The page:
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The New Dali Museum: Sustainable and Beautiful Plus Designed to Withstand the Elements

by LiveModern Webmaster last modified Jan 04, 2012 02:10 AM
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by Jennifer Shockley last modified Aug 27, 2011

Visitors have always traveled to St. Petersburg, Florida to experience the Dali Museum since it opened in 1980. In January of this year, 2011, the New Dali Museum opened and is receiving an exceptional response. The doors opened 1-11-11 at 11:11am for people to enjoy an incredible art collection within a building that is its own masterpiece.




 

 

Visitors have always traveled to St. Petersburg, Florida to experience the Dali Museum since it opened in 1980. In January of this year, 2011, the New Dali Museum opened and is receiving an exceptional response.

New Dali Museum

The doors opened 1-11-11 at 11:11am for people to enjoy an incredible art collection within a building that is its own masterpiece.

The museum was designed by Yann Weymouth of Hellmuth, Obata, and Kassabaum (HOK) Architects. They used Building Integrated Modeling (BIM) to design the elaborate and organic-shaped structure.

New Dali Museum

The permanent collection that is housed in the New Dali Museum is called “Viva la Revelacion!” and is a collection that is represented in chronological sequence showcasing Salvador Dali’s works. There are over 2000 pieces of art and 96 of Dali’s most influential oil paintings on display.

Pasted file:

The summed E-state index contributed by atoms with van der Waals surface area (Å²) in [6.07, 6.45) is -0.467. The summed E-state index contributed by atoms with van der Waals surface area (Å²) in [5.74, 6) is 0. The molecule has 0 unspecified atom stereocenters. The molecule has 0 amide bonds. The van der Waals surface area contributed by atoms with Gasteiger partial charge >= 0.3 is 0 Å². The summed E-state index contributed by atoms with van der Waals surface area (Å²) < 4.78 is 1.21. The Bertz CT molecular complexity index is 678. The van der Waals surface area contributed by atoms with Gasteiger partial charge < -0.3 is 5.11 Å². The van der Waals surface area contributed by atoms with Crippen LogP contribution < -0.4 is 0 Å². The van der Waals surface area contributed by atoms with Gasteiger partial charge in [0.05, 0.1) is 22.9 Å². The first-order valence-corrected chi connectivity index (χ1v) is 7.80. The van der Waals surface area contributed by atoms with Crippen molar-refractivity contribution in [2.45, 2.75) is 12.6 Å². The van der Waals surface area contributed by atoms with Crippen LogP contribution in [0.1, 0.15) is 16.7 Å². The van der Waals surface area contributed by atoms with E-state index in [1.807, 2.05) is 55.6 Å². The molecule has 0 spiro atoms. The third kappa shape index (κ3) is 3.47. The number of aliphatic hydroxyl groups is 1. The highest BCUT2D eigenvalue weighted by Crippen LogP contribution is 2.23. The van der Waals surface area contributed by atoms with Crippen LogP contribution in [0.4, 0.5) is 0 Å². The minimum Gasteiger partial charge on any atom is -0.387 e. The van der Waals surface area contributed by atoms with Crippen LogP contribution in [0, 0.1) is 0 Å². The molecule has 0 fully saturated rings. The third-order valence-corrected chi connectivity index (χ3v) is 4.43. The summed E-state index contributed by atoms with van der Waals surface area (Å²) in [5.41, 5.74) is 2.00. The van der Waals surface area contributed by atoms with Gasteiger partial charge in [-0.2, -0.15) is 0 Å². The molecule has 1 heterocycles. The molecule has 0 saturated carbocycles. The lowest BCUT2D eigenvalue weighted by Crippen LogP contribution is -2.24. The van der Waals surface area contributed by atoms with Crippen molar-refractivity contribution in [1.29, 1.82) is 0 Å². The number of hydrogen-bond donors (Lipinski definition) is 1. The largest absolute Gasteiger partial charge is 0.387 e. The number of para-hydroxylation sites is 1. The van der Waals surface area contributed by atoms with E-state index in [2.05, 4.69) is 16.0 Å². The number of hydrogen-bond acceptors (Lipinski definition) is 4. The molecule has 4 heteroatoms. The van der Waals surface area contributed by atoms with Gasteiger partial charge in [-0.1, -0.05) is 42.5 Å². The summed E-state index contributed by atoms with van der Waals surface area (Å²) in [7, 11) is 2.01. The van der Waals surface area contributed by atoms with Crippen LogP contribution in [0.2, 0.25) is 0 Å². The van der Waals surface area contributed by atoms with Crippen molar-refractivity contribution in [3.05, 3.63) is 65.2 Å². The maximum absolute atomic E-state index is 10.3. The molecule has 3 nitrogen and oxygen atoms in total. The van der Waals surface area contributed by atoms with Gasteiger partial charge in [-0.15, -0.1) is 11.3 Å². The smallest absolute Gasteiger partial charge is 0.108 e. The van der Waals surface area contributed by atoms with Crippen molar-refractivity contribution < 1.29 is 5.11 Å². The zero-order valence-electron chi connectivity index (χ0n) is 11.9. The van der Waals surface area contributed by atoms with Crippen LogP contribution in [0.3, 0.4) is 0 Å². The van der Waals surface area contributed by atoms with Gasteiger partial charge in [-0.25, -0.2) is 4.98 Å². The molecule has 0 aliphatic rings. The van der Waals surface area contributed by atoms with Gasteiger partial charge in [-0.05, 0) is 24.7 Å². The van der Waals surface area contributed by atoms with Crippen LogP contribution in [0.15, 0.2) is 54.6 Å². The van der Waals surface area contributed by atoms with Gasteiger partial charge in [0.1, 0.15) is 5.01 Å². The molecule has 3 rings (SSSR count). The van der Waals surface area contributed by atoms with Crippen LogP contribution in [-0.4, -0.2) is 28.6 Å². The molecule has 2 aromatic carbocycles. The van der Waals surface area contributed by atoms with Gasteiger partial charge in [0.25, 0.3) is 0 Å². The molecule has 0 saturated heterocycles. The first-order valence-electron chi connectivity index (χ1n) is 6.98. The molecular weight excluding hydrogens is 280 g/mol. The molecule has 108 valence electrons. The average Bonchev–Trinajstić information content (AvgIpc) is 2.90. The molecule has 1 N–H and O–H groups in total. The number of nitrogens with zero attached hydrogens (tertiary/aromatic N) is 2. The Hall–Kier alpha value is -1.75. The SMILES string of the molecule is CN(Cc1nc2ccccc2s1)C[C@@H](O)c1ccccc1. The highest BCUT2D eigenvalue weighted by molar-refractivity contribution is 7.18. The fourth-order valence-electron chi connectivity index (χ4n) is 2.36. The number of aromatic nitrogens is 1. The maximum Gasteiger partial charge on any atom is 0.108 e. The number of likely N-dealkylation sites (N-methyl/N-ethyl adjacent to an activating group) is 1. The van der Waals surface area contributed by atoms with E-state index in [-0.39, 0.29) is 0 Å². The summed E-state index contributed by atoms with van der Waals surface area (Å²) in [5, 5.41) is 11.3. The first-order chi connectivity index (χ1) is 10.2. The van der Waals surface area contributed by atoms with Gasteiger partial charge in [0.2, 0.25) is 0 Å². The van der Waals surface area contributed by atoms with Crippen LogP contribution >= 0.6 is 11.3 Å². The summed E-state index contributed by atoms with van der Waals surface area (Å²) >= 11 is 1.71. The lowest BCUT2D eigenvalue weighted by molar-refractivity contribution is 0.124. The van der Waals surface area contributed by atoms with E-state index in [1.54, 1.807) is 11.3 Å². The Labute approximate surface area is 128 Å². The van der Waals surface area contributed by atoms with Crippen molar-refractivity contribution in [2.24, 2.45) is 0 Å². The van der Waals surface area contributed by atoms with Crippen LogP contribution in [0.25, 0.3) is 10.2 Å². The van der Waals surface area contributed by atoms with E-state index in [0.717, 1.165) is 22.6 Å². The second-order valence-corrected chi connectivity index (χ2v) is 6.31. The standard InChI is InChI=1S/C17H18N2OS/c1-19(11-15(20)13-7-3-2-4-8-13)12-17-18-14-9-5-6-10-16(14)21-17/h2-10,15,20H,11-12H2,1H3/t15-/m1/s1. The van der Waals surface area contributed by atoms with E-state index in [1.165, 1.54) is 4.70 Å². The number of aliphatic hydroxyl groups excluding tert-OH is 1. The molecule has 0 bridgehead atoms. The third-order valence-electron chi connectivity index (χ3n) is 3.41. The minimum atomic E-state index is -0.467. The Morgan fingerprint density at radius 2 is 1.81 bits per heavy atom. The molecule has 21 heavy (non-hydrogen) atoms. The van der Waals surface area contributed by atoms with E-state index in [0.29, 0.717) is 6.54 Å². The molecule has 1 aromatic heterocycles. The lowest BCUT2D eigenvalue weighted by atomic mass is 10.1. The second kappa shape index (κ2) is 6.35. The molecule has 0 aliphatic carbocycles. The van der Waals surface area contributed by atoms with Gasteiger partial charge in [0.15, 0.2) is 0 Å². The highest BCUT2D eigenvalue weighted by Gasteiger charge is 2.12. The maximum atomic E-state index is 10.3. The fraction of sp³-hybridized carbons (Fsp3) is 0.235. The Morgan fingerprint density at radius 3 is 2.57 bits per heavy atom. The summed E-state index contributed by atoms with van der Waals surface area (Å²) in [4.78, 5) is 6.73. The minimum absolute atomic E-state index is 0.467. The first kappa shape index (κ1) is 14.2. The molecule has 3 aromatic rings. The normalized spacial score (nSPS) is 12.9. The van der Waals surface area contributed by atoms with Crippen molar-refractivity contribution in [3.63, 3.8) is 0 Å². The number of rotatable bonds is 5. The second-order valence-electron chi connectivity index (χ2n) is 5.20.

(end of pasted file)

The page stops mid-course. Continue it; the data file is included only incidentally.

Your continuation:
The building was specially designed with salons around the perimeter of the gallery allowing artists to paint in natural light while being inspired by the exhibit of Salvador Dali.

Dali's Enigma without End Painting

The museum itself gives a distinct “Dali-esque” experience to visitors with a glass atrium entitled “Enigma” that was named after a painting series of Dali’s. It is 3 stories tall and encompasses the gallery, salons and a beautiful spiral staircase.

It was also designed to withstand the elements.

The glass of the atrium is 1.5” thick, insulated and laminated and can withstand 135 mph winds in a Category 3 hurricane. The walls are 18” thick, cast-in-place concrete that can withstand 165 mph winds in a Category 5 hurricane. The roof is 12” thick concrete. The gallery is on the third floor and is protected by shutters that are built for hurricane resistance and the skylights offer not only natural light, but are tested to be hurricane resistant.

Glass Atrium



 

 

 
 
 

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